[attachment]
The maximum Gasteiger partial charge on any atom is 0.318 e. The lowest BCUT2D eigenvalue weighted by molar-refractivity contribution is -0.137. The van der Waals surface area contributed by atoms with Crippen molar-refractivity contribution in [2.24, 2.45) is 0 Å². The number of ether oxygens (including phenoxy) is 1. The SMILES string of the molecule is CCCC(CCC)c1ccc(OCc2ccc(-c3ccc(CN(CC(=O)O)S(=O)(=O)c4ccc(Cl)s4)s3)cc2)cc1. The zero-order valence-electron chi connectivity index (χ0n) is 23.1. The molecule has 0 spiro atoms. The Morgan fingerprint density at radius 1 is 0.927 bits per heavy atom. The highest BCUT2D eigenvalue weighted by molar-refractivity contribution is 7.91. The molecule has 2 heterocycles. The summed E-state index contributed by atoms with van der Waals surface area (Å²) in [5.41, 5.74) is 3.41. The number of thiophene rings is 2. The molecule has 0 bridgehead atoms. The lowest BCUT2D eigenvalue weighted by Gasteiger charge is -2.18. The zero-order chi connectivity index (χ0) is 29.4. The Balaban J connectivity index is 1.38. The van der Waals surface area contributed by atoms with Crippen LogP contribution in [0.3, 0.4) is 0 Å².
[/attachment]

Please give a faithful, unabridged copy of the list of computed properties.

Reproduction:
The maximum Gasteiger partial charge on any atom is 0.318 e. The lowest BCUT2D eigenvalue weighted by molar-refractivity contribution is -0.137. The van der Waals surface area contributed by atoms with Crippen molar-refractivity contribution in [2.24, 2.45) is 0 Å². The number of ether oxygens (including phenoxy) is 1. The SMILES string of the molecule is CCCC(CCC)c1ccc(OCc2ccc(-c3ccc(CN(CC(=O)O)S(=O)(=O)c4ccc(Cl)s4)s3)cc2)cc1. The zero-order valence-electron chi connectivity index (χ0n) is 23.1. The molecule has 0 spiro atoms. The Morgan fingerprint density at radius 1 is 0.927 bits per heavy atom. The highest BCUT2D eigenvalue weighted by molar-refractivity contribution is 7.91. The molecule has 2 heterocycles. The summed E-state index contributed by atoms with van der Waals surface area (Å²) in [5.41, 5.74) is 3.41. The number of thiophene rings is 2. The molecule has 0 bridgehead atoms. The lowest BCUT2D eigenvalue weighted by Gasteiger charge is -2.18. The zero-order chi connectivity index (χ0) is 29.4. The Balaban J connectivity index is 1.38. The van der Waals surface area contributed by atoms with Crippen LogP contribution in [0.3, 0.4) is 0 Å².